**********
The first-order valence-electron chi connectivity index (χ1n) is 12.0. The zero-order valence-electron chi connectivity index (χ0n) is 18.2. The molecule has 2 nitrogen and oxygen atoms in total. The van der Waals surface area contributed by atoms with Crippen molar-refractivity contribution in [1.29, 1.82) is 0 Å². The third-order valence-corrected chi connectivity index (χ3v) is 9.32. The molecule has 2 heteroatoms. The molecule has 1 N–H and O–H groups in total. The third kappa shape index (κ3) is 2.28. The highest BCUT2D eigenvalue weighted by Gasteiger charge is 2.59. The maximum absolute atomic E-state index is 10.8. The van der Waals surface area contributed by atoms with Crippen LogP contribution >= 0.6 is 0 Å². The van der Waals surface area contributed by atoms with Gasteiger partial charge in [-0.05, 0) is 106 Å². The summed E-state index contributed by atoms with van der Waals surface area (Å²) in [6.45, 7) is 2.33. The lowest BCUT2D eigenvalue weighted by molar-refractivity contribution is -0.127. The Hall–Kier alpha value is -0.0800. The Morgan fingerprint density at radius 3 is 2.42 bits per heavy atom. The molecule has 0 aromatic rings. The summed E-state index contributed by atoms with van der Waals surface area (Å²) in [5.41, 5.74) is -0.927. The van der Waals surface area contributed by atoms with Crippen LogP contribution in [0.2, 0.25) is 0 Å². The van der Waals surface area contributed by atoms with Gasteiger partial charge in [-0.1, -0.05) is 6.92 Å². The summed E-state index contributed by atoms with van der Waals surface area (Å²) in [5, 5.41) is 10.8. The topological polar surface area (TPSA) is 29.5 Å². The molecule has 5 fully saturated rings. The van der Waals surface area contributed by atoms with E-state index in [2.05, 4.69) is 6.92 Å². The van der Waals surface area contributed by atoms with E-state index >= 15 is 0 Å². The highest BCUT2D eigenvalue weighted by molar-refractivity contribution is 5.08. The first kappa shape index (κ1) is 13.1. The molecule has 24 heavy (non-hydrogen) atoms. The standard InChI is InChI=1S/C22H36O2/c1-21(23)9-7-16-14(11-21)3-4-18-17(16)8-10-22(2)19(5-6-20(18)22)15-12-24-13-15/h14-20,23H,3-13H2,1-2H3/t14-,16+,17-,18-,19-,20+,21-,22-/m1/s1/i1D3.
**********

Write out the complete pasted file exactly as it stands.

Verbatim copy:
The first-order valence-electron chi connectivity index (χ1n) is 12.0. The zero-order valence-electron chi connectivity index (χ0n) is 18.2. The molecule has 2 nitrogen and oxygen atoms in total. The van der Waals surface area contributed by atoms with Crippen molar-refractivity contribution in [1.29, 1.82) is 0 Å². The third-order valence-corrected chi connectivity index (χ3v) is 9.32. The molecule has 2 heteroatoms. The molecule has 1 N–H and O–H groups in total. The third kappa shape index (κ3) is 2.28. The highest BCUT2D eigenvalue weighted by Gasteiger charge is 2.59. The maximum absolute atomic E-state index is 10.8. The van der Waals surface area contributed by atoms with Crippen LogP contribution >= 0.6 is 0 Å². The van der Waals surface area contributed by atoms with Gasteiger partial charge in [-0.05, 0) is 106 Å². The summed E-state index contributed by atoms with van der Waals surface area (Å²) in [6.45, 7) is 2.33. The lowest BCUT2D eigenvalue weighted by molar-refractivity contribution is -0.127. The Hall–Kier alpha value is -0.0800. The Morgan fingerprint density at radius 3 is 2.42 bits per heavy atom. The molecule has 0 aromatic rings. The summed E-state index contributed by atoms with van der Waals surface area (Å²) in [5.41, 5.74) is -0.927. The van der Waals surface area contributed by atoms with Crippen LogP contribution in [0.2, 0.25) is 0 Å². The van der Waals surface area contributed by atoms with Gasteiger partial charge in [-0.1, -0.05) is 6.92 Å². The summed E-state index contributed by atoms with van der Waals surface area (Å²) in [5, 5.41) is 10.8. The topological polar surface area (TPSA) is 29.5 Å². The molecule has 5 fully saturated rings. The van der Waals surface area contributed by atoms with E-state index in [2.05, 4.69) is 6.92 Å². The van der Waals surface area contributed by atoms with E-state index >= 15 is 0 Å². The highest BCUT2D eigenvalue weighted by molar-refractivity contribution is 5.08. The first kappa shape index (κ1) is 13.1. The molecule has 24 heavy (non-hydrogen) atoms. The standard InChI is InChI=1S/C22H36O2/c1-21(23)9-7-16-14(11-21)3-4-18-17(16)8-10-22(2)19(5-6-20(18)22)15-12-24-13-15/h14-20,23H,3-13H2,1-2H3/t14-,16+,17-,18-,19-,20+,21-,22-/m1/s1/i1D3.